being provided with a plurality of aligned slots
and a plurality of transverse frame members, one
lfor each of said slots, said transverse frame
membersbeing frictionally engaged in said slots
to hold the >corrugated. strips in assembled rela
tion, the said transverse frame members being
located in the facerof said ñller cell and pro
jecting forwardly from thefface of said cell to
space the instant cell trom any adjacent cell, and 20
form a dead air space between them, and a layer
of >adhesive carried by said frame members and
adapted Ito engage and secure 4the-edges of all
parts of the corrugated strips in said slots to said
frame members,
»
12. A filter cell comprising a plurality of nar
row strips of single face corrugated paper ar
ranged in a stack, with lcorrugations of each sheet
14
by said frame members and adapted to engage
and secure the edges of .all parts of the corru
gated strips in said slots to'said frame members,
all of said frame members being secured at one
end to an end frame member engaging the end
of the stack and at the other end to a second
end Aframe member engaging the other end of
tion, the said .transverse frame members being
located in the «face of said ñlter cell and project
ing forwardly from the face of said cell yto spacethe instant cell from any adjacent cell, and form
ceiving the transverse frame members.
V14.v A ñlter cell comprising a plurality of nar
row strips of single face corrugated paper ar-v
ranged in -a stack, with corrugations of each sheet
engaging the liner of the adjacent sheet, and the
corrugations extending diagonally with respect
to the edges of said strips, said corrugated sheets
being provided with a plurality of aligned slots
and >a plurality of transverse frame members, one
for each of said slots, said transverse frame mem
bers being `frictionally engaged in said slots t0
hold the corrugated strips in assembled rela
tion, the said transverse frame members being
located in the face of said ñlter cell and project
ing forwardly from the face of said cell to space
the instant cell from any adjacent cell, and form
a dead air space between them, and a layer of
adhesive carried by said frame members and
adapted to engage and secure the edges of all
parts of the corrugated strips in said slots to said
engaging the liner of the adjacent sheet, and
Vthe co-rrugations extending -diagonally with re 30 frame members, lall of said frame members being
secured at one end to an end frame member en
spect to the edges of said strips, said corrugated
gaging the end of the stack and at the other end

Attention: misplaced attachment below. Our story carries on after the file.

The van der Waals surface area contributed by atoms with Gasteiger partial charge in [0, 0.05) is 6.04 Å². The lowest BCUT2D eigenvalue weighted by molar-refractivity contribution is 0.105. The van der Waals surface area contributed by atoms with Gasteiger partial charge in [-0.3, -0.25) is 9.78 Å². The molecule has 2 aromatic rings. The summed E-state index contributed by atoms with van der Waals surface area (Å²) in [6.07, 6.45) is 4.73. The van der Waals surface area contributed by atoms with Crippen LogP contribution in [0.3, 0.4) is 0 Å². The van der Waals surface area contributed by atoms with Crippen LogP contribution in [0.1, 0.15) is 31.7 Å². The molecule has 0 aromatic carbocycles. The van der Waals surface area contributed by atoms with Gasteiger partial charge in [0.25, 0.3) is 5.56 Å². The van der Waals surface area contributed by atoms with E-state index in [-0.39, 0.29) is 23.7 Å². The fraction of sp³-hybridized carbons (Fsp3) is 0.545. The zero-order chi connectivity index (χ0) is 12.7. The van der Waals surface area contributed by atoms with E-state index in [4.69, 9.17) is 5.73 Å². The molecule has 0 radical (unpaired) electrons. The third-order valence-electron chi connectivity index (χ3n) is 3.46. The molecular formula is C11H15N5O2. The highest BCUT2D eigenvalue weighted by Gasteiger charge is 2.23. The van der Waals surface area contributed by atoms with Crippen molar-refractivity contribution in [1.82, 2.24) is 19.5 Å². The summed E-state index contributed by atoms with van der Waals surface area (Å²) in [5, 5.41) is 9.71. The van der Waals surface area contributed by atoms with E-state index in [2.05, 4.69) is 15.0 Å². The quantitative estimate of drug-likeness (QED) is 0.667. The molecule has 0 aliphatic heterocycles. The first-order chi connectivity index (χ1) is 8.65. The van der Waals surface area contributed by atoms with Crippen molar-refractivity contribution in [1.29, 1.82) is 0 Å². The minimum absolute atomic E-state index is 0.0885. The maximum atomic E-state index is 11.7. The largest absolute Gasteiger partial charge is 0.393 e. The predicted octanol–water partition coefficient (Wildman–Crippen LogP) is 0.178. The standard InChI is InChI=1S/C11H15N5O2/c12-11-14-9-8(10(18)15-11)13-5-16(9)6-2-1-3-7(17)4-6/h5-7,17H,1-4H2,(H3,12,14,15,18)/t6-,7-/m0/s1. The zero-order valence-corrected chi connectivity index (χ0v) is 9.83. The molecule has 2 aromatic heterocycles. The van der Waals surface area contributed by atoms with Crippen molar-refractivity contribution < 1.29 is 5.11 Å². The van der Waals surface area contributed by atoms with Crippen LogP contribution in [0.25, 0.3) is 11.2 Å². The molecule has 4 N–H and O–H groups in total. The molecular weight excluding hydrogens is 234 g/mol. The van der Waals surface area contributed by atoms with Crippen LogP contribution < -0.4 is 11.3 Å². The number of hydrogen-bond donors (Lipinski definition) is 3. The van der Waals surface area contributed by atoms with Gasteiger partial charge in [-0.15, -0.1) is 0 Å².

sheets being provided with a plurality of aligned
slots and a plurality of transverse frame mem
bers, one for each of .said slots, said transverse
frame members being frictionally engaged in said
slots to hold the corrugated strips in assembled
relation, the said :transverse frame members be
to a second end frame member engaging the
other end of .the stack of corrugated strips, said
v end frame members being provided with aligned
slots for receiving the Itransverse frame members,
and said transverse frame members being of a
greater width than the depth of the slots, where
ing located in the face of said filter cell and pro
by the transverse frame members project from
jecting forwardly from the face of said cell to
space the instant cell from any adjacent cell, and 40 the face of the assembly to space the assembly
from similar units.
form a dead air space between them, and a
15. In an air ñlter assembly, the combination
layer of adhesive carried by said trame members
of a plurality of layers‘of corrugated paper strips,
and adapted to engage and secure the edges of all
each strips consisting of= a supporting layer and
parts of the corrugated strips in said slots to said
a corrugated layer, the corrugations extending
frame members, .all of said frame members being
secured at one end to an end frame member en- »
substantially diagonally .to the external planes
of the assembly, said corrugated strips being slot
gaging the end «of the stack and at the other end
ted in their edges to receive a plurality of fric
to a second end frame member engaging the other
tionally held supporting frame members, said
end of the stack of corrugated strips.
frame members projecting from the assembly of
13. A ñlter cell comprising a plurality of'nar
strips to space each ñlter cell from adjacent filter
row strips of single face corrugated paper ar
cells, -a plurality of such cells arranged with the
ranged in -a stack, with corrugations of each sheet
»diagonally extending corrugations successively
engaging the liner of the `adjacent sheet, and the
arranged transversely to each other and succes
corrugations extending diagonally with respect to
.the edges of said strips, said corrugated sheets be- ‘ sively increasing in size, an external edge frame
surrounding the assembly of filter cells and hav
ing provided with a plurality of aligned slots and
ing inwardly extending housing ilanges engaging
a plurality of transverse frame members, one for`
each of said slots, said transverse frame members _ the outer faces of vthe assembly, and metallic se
curing means extending through ythe filter cells
being frictionally engaged in said slots to hold the
corrugatedstrips in `assembled relation, the said 60 -and through _the inwardly extending flanges
thereof to secure the assembly together with the
.transverse frame members being located in the
spaced cells spaced from each other .to provide in
face of said ñlter cell and projecting forwardly
termediate expansion air spaces.
`
from the face of said cell to space >the instant cell
CHARLES G. LAMB.
from any adjacent cell, and forma dead air space
between them, and a layer of adhesive carried 65